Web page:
LONDON - Britain's Inland Revenue has dealt a body blow to multinational corporations' hopes that they could establish pan-European pension funds any time soon.
A consortium of benefit consultants and multinational companies is expecting to get a private ruling this month on a test case filed by AMS Management Systems Ltd., a London subsidiary of Fairfax, Va.-based American Management Systems Inc. The issue involves whether the British government can tax contributions made to a Netherlands-domiciled pension scheme.
But consortium officials discovered in late March that the Inland Revenue recently ruled against a company that had lodged a similar application.
The company, said to be a large multinational, was unwilling to have its name publicized because its finance director, who oversaw the application to the Inland Revenue, left last month.
But the case almost certainly spells bad news for the AMS application, consortium officials said.
At odds with legislation
The agency's position pulls the rug out from under legislation adopted last month by the European Parliament that sought to pave the way for pan-European pensions. The directive, however, has no influence on individual countries' tax authorities, and still requires the approval of the European Commission, the EU's executive body.
The expected ruling by the Inland Revenue also directly contradicts the actions of the European Commission, which in February began legal proceedings against six EU countries for doing exactly what the Inland Revenue is now thought to be planning to do with the AMS Systems application.
The Inland Revenue "will delay the whole process of moving to pan-Euro pensions even further. It is bad news for us," said Geoffrey Furlonger, a partner with Lombard International, Brussels, a benefits advice firm that also is advising the consortium on the legal process.
The consortium would consider appealing to the British courts, then probably the European Court of Justice in Strasbourg, France, if the AMS application is rejected, said Mark Sullivan, a European partner with Mercer Human Resource Consulting Ltd, London, who is also advising the consortium.
"We'd expect that whole process to take two years, which is the likely implementation date of the (European Pensions Directive) anyway," he said.
Ruling could infuriate
The Inland Revenue's expected ruling likely would infuriate many finance directors involved in the consortium of companies, who were hoping that a ruling on the tax problem last year by the European Court of Justice, which set a binding precedent on the taxation of foreign pension contributions, would have solved their problems.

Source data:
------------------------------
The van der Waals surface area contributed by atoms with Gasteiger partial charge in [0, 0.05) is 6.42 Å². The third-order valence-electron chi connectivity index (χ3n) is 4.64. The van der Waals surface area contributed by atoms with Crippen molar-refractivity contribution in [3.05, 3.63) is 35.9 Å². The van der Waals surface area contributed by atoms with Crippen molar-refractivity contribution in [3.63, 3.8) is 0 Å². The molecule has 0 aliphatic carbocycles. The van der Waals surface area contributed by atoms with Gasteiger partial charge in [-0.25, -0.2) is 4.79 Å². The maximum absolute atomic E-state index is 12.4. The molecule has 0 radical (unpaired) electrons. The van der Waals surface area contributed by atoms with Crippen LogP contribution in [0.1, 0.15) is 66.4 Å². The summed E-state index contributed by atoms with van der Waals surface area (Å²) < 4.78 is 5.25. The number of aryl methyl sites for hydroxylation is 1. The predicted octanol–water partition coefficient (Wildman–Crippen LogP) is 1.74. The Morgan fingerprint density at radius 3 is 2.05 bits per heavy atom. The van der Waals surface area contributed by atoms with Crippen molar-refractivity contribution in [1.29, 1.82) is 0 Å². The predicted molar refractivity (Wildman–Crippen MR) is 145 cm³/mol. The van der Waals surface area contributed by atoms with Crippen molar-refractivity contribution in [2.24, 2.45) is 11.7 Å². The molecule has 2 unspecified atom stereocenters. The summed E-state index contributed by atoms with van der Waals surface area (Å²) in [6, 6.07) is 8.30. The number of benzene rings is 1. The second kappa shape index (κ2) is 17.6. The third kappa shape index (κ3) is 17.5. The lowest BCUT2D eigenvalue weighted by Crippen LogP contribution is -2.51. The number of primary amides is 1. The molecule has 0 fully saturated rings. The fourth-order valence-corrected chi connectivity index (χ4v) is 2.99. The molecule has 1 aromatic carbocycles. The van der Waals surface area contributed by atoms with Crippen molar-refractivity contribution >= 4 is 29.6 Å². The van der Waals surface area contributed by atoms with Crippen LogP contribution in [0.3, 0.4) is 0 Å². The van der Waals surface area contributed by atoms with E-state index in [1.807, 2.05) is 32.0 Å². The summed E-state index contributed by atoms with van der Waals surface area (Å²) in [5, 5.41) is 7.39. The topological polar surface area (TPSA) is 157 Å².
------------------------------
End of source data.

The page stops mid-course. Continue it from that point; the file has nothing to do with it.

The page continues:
That ruling, involving Finnish-German physician Rolf Danner, tested whether an employee in Finland could contribute to German pension schemes without having tax deducted by the Finnish government.
The Finnish government argued it should be allowed to tax the contributions under Finnish law, but the court ruled that doing so would breach European law.
The Inland Revenue appears to be sidestepping this judgment, observers said.
Inland Revenue officials "were definitely aware of the implications of the Danner judgment, but it would seem they are making excuses as to why that judgment doesn't apply," Mr. Furlonger said.
Patrick O'Brien, press director at the Inland Revenue, London, said the agency could not comment on the matter, although he released a written statement saying the agency was aware of the case.
Most pension executives were careful not to directly criticize Inland Revenue's decision in public, but most privately expressed frustration.
"We do want to see the options there (for cross-border pensions), and it is a problem if the tax authorities in each state are going to block this," said Ian Hutchinson, head of European benefits at Hewlett-Packard Ltd., Bracknell, England.
Hewlett-Packard officials are closely following the debate on cross-border pensions. The company's recent merger with Compaq Computers Ltd, Reading, England, left Mr. Hutchinson with the task of sorting out more than 100 retirement schemes in European Union countries alone.
Derek Steptoe, group compensation and benefits director with Vodafone PLC, Newbury, England, said although his company supported the push for cross-border pensions, he was reluctant to enter the fray against the Inland Revenue.
"I think there is going to be a big problem with each country's tax authorities; they don't want to give up the revenue, it's a problem for them. But I don't want to be quoted in a magazine having a go at the Revenue," he said.
Like most other tax authorities around the EU, Inland Revenue officials believe allowing employees working in Britain to making non-taxable contributions to a foreign pension scheme without paying tax as a recipe for abuse.
"The government - and other member states (of the EU) - stand to lose billions if they allow this. It really will attract a tax-evasion culture, too. So that is what the governments in Europe have to weigh up," said Dale Fleet, an executive with Swiss Re AG, Zurich.
Such an arrangement could allow individuals to avoid taxation on pension savings by contributing to a scheme domiciled in a country where taxes are removed at the benefits stage, such as in Britain, then later moving it to a country where the tax is levied at the contribution stage, such as Germany, Mr. Fleet said.
With the much-debated European Pensions Directive now set to become law in the next few years, a positive ruling from Inland Revenue would have meant a large proportion of the obstacles for pan-European pension funds would have been removed.
This would allow multinational companies to reduce pension costs and increase efficiencies by centralizing their European benefits into one pool. BP PLC, London, for instance, estimated it would save $60 million annually if it could consolidate its pensions schemes.